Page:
I’ve done this so many times, and you probably have, too. I get my head focused on losing weight. I weigh in, write down or remember the number, and then I start eating healthy, exercising, you know – the whole routine. A week later, I weigh in again and… Yes! I consumed three carbs all week and lost half a pound! Woohoo!
I can usually keep this going for six, maybe eight, weeks. I work hard, drop five or six pounds and over time I become gradually more frustrated and discouraged that despite my hard work I’m not seeing changes.
This is because I’ve always used “down goals”. It wasn’t until recently that I realized that I was looking at things all backwards. You’ve got to have goals, but you need the right kind of goals if you’re going to stay on track. The right kind of goals – for me, anyway – are what I now call “up goals”. What’s the difference?
A “down goal” is something where you want to move “downward” to reach the goal. This could be losing 20 pounds (your weight goes down), reducing your waistline by 5 inches (your waist goes down) or dropping 2 pant sizes (your pant size goes down). There’s something inherently negative about these goals. Additionally, with “down” goals, you’re putting a ceiling on your ability to impact them. You can lose weight by cutting calories or cutting carbs. But the lowest you can ever go is zero. (And that’s not healthy and in fact will be counterproductive very quickly.)
On the flip side, there are “up goals”. These are goals where you set the goal and work “up” to it. They generally don’t have to do with weight or body measurements of any kind. Some “up goals” I have used are:
- I want to be able to do 500 pounds on the leg press machine.
- I want to be able to do three sets of 15 reps of assisted chin-ups at 100 pounds.
- I want to get 6,000 steps per day on average.
- I want to eat an apple and a salad every weekday.
See, these goals are things that are entirely within your control to influence. You set the goal and then even if you start at 100 pounds on the leg press machine and go every single day and do nothing but that one thing, gradually increasing the weight when it starts to get easy, you will achieve that goal. You’ll also see your progress to the goal in more exponential numbers. There’s a big difference between working your butt off for a week to drop a pound and working your butt off for a week to go from 100 pounds to 300 pounds on the leg press. It’s also easy enough to keep a food journal and check off the days where I eat an apple and a salad.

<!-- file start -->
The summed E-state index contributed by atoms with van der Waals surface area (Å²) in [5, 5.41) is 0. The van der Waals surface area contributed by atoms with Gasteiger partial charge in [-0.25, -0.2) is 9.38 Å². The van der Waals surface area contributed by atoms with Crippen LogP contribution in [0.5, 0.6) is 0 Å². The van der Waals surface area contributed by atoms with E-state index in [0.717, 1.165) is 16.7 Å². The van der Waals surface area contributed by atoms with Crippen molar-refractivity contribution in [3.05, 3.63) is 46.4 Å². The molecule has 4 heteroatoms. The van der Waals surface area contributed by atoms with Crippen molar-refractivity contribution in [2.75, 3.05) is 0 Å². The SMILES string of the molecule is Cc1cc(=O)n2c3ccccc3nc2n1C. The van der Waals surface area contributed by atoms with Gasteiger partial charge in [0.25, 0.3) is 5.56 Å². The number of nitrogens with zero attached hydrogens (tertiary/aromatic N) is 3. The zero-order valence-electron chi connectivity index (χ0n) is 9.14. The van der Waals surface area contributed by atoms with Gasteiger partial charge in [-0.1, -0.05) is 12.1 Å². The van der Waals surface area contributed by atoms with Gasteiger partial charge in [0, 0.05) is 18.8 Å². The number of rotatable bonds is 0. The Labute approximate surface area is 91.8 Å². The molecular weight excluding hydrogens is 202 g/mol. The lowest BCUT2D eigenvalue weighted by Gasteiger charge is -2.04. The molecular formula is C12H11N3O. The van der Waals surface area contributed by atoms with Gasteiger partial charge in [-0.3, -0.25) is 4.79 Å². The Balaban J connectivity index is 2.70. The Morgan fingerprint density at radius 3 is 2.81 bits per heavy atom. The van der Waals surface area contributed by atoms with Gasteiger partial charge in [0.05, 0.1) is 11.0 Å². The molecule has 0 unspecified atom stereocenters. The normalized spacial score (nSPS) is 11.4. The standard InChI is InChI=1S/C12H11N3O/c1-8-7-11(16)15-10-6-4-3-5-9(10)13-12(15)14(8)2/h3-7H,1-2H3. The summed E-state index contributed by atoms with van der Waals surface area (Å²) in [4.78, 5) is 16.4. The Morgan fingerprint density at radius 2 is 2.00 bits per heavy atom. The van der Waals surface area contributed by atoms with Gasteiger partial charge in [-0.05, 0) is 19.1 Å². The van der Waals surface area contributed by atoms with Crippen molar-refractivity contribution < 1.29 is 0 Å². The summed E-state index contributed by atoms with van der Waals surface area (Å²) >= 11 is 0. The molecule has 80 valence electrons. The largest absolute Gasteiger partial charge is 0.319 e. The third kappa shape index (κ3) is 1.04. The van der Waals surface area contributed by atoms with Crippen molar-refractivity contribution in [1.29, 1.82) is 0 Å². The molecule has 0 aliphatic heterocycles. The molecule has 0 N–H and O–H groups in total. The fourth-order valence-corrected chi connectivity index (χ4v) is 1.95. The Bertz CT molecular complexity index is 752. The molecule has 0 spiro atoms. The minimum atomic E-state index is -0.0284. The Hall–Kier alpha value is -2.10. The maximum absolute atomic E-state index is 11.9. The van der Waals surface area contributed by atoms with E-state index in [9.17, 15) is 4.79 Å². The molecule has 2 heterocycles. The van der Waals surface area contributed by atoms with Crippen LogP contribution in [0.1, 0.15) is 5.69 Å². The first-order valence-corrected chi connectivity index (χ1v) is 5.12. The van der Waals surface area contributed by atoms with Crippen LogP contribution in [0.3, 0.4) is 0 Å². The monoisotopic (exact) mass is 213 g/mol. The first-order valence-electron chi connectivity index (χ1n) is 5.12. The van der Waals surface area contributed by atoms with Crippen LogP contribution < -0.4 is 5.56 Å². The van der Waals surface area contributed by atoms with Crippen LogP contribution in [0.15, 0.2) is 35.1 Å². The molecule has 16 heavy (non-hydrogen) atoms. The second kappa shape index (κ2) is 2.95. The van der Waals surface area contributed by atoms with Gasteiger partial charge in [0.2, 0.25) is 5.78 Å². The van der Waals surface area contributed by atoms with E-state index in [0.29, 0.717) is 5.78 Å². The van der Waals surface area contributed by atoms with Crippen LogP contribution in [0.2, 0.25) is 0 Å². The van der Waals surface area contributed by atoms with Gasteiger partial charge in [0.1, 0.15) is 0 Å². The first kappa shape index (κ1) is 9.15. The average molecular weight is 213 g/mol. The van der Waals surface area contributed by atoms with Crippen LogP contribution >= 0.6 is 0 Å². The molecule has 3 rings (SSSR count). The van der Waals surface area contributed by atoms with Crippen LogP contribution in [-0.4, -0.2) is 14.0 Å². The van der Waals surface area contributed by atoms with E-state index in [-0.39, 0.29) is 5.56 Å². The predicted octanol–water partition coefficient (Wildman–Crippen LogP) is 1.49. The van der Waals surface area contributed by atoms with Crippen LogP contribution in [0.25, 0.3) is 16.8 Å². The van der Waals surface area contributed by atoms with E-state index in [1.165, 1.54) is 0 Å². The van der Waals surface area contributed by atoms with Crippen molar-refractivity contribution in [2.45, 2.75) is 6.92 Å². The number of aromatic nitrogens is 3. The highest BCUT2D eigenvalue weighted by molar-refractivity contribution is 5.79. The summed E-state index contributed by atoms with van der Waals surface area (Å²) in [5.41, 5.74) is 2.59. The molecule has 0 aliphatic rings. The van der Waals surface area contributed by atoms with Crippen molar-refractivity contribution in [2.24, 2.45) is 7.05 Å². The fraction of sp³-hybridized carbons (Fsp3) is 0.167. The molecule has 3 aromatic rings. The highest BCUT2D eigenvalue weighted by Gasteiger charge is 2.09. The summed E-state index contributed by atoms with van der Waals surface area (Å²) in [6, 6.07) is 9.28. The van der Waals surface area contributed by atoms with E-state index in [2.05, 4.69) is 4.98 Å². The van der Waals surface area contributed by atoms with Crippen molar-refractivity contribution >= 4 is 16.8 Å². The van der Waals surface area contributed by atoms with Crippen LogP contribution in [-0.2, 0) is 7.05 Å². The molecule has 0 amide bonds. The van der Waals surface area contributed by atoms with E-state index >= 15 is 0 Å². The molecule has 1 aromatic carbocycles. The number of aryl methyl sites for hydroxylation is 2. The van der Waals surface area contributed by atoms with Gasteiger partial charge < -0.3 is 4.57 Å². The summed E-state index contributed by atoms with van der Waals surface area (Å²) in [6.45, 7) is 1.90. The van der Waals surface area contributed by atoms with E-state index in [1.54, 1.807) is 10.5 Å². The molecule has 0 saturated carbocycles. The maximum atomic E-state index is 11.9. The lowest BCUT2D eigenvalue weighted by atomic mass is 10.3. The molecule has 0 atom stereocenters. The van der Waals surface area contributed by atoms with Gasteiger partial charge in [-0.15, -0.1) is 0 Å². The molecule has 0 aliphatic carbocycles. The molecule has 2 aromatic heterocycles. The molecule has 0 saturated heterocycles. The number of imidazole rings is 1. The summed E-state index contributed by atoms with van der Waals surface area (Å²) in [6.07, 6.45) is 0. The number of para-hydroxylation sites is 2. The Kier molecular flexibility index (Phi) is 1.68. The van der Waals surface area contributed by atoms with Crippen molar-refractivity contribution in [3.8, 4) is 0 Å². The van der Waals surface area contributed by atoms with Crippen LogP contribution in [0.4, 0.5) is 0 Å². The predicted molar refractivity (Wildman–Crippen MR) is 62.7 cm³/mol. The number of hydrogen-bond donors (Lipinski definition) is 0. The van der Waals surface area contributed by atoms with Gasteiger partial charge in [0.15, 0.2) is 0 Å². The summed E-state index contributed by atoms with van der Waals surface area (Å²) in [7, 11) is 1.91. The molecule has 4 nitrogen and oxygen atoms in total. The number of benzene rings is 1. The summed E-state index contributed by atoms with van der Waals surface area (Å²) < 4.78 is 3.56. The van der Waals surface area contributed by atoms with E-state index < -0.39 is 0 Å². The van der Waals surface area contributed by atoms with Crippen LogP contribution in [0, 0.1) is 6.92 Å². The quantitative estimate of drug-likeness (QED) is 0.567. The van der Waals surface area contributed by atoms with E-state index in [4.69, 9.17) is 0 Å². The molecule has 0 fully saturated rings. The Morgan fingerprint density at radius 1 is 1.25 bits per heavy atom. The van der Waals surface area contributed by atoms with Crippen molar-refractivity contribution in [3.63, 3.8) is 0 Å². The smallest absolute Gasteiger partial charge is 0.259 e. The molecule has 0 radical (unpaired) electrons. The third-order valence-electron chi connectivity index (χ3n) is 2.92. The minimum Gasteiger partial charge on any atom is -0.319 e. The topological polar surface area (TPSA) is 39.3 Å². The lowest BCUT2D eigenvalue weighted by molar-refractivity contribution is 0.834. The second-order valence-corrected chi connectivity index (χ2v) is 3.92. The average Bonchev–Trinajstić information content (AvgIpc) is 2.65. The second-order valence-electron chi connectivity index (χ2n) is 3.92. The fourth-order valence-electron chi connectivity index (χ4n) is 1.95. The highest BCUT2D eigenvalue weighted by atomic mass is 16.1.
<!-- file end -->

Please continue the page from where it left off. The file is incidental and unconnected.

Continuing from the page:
So even if your ultimate goal is to lose weight, start with an “up goal”. Give yourself something to work “up” to, focus on and see measurable progress towards. You can increase your “up goals” once you achieve them. So maybe you hit 500 pounds and you’re ready for 750. So set a new goal. Or you might say 500 pounds is good, but now I want to bench press 150 pounds. You keep doing your 500 pound leg presses and now add in your bench presses and go from there. You can do this with walking, running, cycling, consuming healthy goods (like vegetables, fruits, clean proteins and healthy fats) or any number of other activities. In this case, the weight loss will become a welcome side effect. You will probably find your clothes fitting looser in no time flat.
(Note: I do encourage you to seek help from a certified professional trainer when beginning your workout regimen so that you learn the proper way to do the exercises and so that you don’t end up with gigantic, beefy legs and no upper body muscles at all…)
“Up goals” are flexible and more importantly, they are positive goals. If you have a rough day and you can’t get 100% there, that’s okay – there’s always tomorrow and you can come back strong. There’s nothing more demoralizing than working hard and gaining a quarter of a pound. (Also, weight is a bad way to measure anyway because if you build muscle and burn fat, you may not see any measurable change in weight or you may even go up when in fact you’re still heading in the right direction.)
So what are your “up goals”?